It’s February. And in this season of love cliches I want to talk about the four decisions that have helped me win at love. Let me tell you about the word DECIDE.

I learned from the marvelous Rabbi Naomi Levy that the word decide is an extension of the Latin word CIDE, which means to remove from or kill off. For example, CIDE is the root of the word pesticide (to kill a pest.) To decide to love something or someone means we are choosing to remove or cut off other options.

All our life we are faced with so many decisions about what we want, and love, in life. Apple or Android? Coke or Pepsi? The Beatles or Rolling Stones? A side of French Fries or healthy green vegetables? (I always choose French fries.) But it makes me anxious to eliminate possibilities. I’m a girl who always likes to keep my options open.

This is what I’ve learned about winning at love. We must make hard choices. Because love says, “choose me.” “Be ridiculously, all consuming, can’t live without it, in love for this moment – or this lifetime.”

Today, look at love through the lens of decision-making. It’s easy to get confused with the mixed messages about love. Love songs insist: “All We Need Is Love,” yet “Love is a Battlefield.” My husband and I have “A Groovy Kind of Love.” (This was our wedding song.) But if you believe in this “Crazy Little Thing Called Love,” you must make some important decisions about it.

1) Decide with WHOM you will share your biggest commitments of love. This is not a game where everyone gets an award for participation. Choose! Yes, there are babies, best friends, and puppies that want your heart. And, you don’t have to choose just one. But decide (set aside) those that should fall outside of your intimate heart-space instead of living with uncertainty keeping some waiting in the wings, just in case. From the moment we’re born our soul is reaching for, longing for, other souls to love. Start by choosing yourself to love. This lays the foundation for loving others and making better choices.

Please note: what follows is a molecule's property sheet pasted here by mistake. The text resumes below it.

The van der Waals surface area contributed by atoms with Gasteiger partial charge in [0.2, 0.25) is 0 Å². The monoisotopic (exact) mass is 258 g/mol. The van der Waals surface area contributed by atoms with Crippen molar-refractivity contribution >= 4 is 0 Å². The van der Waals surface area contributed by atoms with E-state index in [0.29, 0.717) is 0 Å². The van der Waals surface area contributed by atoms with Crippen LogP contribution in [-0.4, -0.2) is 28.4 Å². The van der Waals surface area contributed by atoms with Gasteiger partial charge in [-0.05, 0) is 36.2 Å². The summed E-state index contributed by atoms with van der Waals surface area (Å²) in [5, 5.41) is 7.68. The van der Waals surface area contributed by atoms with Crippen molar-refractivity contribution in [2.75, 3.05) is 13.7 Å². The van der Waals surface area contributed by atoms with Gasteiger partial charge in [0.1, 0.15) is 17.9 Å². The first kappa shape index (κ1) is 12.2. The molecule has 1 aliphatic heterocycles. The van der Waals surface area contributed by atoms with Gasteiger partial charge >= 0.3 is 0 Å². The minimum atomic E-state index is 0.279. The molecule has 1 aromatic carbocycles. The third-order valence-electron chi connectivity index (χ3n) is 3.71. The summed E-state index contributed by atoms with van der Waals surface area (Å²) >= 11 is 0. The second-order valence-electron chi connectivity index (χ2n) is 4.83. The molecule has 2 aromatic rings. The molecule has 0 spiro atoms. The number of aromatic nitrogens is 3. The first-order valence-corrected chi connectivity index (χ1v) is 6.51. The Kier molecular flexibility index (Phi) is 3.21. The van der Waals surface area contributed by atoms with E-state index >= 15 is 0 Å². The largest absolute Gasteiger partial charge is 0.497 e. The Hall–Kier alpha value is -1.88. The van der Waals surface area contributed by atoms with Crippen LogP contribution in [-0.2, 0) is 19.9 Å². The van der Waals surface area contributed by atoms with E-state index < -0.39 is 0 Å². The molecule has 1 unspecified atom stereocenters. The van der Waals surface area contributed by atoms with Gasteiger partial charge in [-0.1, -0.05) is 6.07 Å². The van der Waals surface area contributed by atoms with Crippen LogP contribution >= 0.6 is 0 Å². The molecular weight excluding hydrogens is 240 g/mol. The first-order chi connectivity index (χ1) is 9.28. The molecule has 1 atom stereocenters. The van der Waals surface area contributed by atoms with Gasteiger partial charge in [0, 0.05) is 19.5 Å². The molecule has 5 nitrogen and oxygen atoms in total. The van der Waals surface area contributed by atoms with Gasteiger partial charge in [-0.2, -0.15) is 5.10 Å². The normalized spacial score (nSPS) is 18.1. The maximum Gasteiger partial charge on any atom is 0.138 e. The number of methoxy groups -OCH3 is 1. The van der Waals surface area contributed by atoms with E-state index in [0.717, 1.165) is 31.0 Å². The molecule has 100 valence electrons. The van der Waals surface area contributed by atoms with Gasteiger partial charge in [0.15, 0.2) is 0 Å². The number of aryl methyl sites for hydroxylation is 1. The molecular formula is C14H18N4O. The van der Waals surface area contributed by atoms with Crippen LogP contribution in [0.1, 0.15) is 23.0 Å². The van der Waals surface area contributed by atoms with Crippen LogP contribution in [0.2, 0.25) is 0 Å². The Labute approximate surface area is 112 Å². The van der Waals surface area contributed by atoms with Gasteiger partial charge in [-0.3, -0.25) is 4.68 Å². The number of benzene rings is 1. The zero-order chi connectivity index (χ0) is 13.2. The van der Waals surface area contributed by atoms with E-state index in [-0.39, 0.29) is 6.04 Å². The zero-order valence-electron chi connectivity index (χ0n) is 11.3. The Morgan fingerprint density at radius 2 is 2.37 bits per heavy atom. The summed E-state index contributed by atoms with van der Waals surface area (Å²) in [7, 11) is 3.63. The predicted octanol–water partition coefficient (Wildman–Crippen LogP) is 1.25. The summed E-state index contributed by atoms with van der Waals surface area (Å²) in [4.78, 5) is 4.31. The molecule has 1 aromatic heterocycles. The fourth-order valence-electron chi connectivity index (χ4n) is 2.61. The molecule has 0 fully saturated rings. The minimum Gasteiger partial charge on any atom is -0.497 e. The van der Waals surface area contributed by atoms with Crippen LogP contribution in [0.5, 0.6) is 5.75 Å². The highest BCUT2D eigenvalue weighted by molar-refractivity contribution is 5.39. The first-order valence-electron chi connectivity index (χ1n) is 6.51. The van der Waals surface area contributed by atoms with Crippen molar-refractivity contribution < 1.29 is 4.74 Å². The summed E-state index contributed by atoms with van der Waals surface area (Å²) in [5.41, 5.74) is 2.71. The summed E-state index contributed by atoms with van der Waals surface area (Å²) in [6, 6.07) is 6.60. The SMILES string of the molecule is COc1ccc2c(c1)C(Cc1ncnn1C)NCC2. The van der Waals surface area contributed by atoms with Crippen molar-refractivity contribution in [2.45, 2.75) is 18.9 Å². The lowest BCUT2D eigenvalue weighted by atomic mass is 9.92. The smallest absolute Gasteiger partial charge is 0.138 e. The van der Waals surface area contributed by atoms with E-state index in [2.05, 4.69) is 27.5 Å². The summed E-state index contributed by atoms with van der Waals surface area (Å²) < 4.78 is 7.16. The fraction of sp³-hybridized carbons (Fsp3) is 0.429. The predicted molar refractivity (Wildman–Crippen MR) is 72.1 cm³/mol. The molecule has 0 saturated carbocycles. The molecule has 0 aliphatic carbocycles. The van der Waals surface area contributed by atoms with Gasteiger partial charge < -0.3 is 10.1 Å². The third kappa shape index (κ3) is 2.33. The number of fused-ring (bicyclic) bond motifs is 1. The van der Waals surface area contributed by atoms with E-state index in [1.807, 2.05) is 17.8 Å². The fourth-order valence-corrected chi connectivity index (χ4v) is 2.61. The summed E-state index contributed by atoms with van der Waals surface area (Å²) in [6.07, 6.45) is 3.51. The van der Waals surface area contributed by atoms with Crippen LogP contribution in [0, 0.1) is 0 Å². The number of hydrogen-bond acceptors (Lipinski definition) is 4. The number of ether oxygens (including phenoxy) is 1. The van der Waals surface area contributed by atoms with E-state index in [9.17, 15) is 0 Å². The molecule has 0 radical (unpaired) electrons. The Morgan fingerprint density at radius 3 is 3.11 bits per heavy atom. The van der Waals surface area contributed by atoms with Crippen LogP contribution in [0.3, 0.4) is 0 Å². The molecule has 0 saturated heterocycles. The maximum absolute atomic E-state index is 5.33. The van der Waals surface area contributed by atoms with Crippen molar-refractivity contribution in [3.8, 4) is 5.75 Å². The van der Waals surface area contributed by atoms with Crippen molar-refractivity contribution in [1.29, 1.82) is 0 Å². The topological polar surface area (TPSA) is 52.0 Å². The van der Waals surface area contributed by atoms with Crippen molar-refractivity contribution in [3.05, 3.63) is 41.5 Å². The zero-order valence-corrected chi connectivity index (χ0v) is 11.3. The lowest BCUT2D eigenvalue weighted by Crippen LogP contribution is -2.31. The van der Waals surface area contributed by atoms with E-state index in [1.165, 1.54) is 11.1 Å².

2) Decide WHO God created you to be, capable of loving. Take inventory. Choose the best part of you to bring to love. Not the helpless victim. Not the insecure child. Not the power hungry control freak. Find and choose the innocent, healthy and whole part of you to bring to your love.

3) Decide WHAT to love. Sometimes when I am with someone who on the outside seems very unlovable I choose to love the blameless spirit they were born with. I remove the ugly, scary person before me. Oh I know that person is still there, but I remove this part of them from my mind and let my spirit connect with what is, or once was, lovable about them. Scary, yes, But love doesn’t always protect us. It is meant to connect us.

4) Finally, do you tell people you love them? What’s this about – this idea that we can’t be the first person to say “I love you?” Or that if we say it too often it will dilute its power? Love isn’t about power. If you love someone, say it. Love is like water. We need water. We die without it. Sure people take it for granted. But just because they do doesn’t mean I’m going to withhold it from them. Likewise, don’t withhold the words, “I love you.” It may make you feel better, safer, and more powerful if you do. But people – including you – die without these words. There are so many sarcastic or hurtful things we say to each other. Decide to say, in some way, I love you. My father-in-law rarely said these actual words. I’d say, “I love you Dad.” And his eyes would crinkle and tear up. His voice would crack. And he would hug me hard and whisper, “Yep, yep, me too.”  That was his way, to say “I love you.”

I realized most of my questions about life are really questions about love. We live with the vague sense that there is more to life. We’re right. There is. Some say, “My heart is broken.” The truth is our hearts are not broken. They are merely re-configuring to bring us back to who God created us to be in the first place. Inviting love into your life takes practice. But today, decide to follow the call of your heart, and everyday go towards a life of love.